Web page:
So Charlie, Willy Wonka, Violet Beauregarde, Mike Teavee, Veruca Salt and Augustus Gloop (the "great, big, greedy nincompoop") are about to arrive at London's Theatre Royal Drury Lane, in a musical version of Roald Dahl's bestselling childrens' novel Charlie and the Chocolate Factory.
This preposterous thriller has its roots in a legitimate concern, recently aired in the documentary The House I Live In: that the US war on drugs is becoming a theatre of cruelty, pumping up futile drug-arrest figures to appease the press.
Alfred Hitchcock gave us mind-blowing finales at Mount Rushmore and the Statue of Liberty.
It is one of the beauties of cricket that within the overall narrative of a game lie so many smaller stories, the plays within the play.
Tradition demands that Royal Ascot should maintain some composure at all times but the sangfroid slipped on Thursday afternoon as the Queen became the first reigning monarch in the 207-year history of the Gold Cup to win the Royal meeting's most famous race.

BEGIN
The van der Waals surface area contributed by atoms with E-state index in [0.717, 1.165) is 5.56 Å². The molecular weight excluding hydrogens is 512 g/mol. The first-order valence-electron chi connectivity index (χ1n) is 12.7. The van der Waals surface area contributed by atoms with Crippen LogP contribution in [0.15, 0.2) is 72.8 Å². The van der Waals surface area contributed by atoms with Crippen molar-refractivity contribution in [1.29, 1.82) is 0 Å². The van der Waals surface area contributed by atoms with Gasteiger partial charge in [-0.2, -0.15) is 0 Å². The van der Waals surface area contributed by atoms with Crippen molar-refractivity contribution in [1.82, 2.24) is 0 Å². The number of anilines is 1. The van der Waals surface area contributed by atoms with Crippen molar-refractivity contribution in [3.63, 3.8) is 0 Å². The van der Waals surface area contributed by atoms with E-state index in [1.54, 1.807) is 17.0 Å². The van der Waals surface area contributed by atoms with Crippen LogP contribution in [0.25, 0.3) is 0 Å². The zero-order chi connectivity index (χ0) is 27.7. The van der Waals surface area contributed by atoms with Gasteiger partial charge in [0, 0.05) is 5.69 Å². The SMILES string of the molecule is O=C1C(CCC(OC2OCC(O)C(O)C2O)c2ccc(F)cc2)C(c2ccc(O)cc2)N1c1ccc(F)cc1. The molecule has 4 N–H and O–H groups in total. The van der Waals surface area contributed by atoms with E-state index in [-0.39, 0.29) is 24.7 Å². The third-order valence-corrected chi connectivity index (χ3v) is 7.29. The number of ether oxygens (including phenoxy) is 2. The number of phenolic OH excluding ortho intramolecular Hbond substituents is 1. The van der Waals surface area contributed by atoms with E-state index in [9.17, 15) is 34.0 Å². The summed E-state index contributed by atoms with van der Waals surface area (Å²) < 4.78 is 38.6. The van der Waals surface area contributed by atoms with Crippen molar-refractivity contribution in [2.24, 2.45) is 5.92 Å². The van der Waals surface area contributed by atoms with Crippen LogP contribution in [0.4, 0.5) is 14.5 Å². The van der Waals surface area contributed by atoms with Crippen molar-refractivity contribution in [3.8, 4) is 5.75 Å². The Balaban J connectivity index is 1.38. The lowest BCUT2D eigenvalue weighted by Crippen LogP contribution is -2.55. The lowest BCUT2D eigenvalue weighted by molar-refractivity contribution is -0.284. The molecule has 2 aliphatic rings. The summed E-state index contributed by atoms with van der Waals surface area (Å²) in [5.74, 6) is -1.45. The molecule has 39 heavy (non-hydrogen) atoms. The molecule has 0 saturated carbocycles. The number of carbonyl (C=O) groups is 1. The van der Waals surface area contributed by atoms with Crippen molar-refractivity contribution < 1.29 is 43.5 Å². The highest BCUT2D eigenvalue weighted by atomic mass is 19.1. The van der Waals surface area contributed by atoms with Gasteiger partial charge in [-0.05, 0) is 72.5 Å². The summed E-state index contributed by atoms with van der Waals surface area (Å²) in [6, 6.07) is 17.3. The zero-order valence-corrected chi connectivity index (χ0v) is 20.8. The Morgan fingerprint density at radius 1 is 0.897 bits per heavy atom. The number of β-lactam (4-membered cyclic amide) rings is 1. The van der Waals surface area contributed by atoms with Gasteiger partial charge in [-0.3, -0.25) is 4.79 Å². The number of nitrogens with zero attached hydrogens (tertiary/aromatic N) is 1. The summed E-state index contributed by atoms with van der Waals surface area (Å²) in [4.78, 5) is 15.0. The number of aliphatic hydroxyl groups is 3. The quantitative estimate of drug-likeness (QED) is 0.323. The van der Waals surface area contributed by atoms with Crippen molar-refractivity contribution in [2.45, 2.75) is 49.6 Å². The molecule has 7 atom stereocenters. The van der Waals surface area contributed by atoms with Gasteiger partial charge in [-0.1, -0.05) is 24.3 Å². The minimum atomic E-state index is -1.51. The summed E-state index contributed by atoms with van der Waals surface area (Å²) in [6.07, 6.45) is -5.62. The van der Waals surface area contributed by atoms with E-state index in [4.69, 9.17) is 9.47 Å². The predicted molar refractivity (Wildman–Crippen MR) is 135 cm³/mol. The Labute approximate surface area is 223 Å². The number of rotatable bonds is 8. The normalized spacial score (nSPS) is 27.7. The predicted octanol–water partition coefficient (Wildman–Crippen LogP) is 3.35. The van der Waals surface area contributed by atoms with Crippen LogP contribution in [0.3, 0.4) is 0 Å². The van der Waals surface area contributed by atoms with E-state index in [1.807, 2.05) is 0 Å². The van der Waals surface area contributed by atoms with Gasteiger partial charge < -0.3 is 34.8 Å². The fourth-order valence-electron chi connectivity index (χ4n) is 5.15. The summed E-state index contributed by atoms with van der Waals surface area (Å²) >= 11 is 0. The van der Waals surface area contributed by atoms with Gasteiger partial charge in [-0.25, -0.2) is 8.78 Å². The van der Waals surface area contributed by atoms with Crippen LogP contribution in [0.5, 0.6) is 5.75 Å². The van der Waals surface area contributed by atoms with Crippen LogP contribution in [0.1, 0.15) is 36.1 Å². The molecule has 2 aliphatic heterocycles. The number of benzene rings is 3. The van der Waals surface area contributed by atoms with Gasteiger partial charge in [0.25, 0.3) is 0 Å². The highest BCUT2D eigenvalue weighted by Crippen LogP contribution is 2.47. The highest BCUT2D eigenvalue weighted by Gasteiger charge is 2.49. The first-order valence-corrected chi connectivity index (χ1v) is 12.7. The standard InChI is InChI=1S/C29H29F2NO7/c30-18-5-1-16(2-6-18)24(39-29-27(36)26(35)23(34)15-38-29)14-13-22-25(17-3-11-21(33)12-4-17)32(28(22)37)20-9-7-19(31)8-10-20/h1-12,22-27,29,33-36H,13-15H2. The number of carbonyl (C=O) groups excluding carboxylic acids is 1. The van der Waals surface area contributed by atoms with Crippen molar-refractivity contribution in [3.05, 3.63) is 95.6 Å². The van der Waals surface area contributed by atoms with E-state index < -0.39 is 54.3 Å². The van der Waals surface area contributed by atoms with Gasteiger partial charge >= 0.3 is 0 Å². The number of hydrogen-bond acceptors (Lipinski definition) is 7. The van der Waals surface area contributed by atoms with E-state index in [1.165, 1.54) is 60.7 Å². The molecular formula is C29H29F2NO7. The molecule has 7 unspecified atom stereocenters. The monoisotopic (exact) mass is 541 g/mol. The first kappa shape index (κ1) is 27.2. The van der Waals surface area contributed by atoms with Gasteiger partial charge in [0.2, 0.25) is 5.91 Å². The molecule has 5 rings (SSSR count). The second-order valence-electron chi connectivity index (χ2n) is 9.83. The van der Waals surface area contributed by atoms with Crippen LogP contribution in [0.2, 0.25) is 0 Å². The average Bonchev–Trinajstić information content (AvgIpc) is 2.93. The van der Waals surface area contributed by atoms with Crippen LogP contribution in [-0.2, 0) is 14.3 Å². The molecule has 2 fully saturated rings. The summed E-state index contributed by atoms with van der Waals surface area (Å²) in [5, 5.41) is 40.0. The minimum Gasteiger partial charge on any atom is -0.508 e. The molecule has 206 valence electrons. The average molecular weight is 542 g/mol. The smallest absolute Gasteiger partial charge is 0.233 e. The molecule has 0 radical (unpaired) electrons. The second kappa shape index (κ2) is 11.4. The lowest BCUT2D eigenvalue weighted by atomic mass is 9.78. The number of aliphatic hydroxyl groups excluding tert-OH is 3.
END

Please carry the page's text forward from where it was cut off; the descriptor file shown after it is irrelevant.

The British and Irish Lions captain, Sam Warburton, has warned Australia to brace themselves for an explosive contest when the two teams finally meet in Saturday's eagerly awaited first Test.
"What are we celebrating?" asked my friend when I suggested having a glass of Champagne to kickstart the Friday night.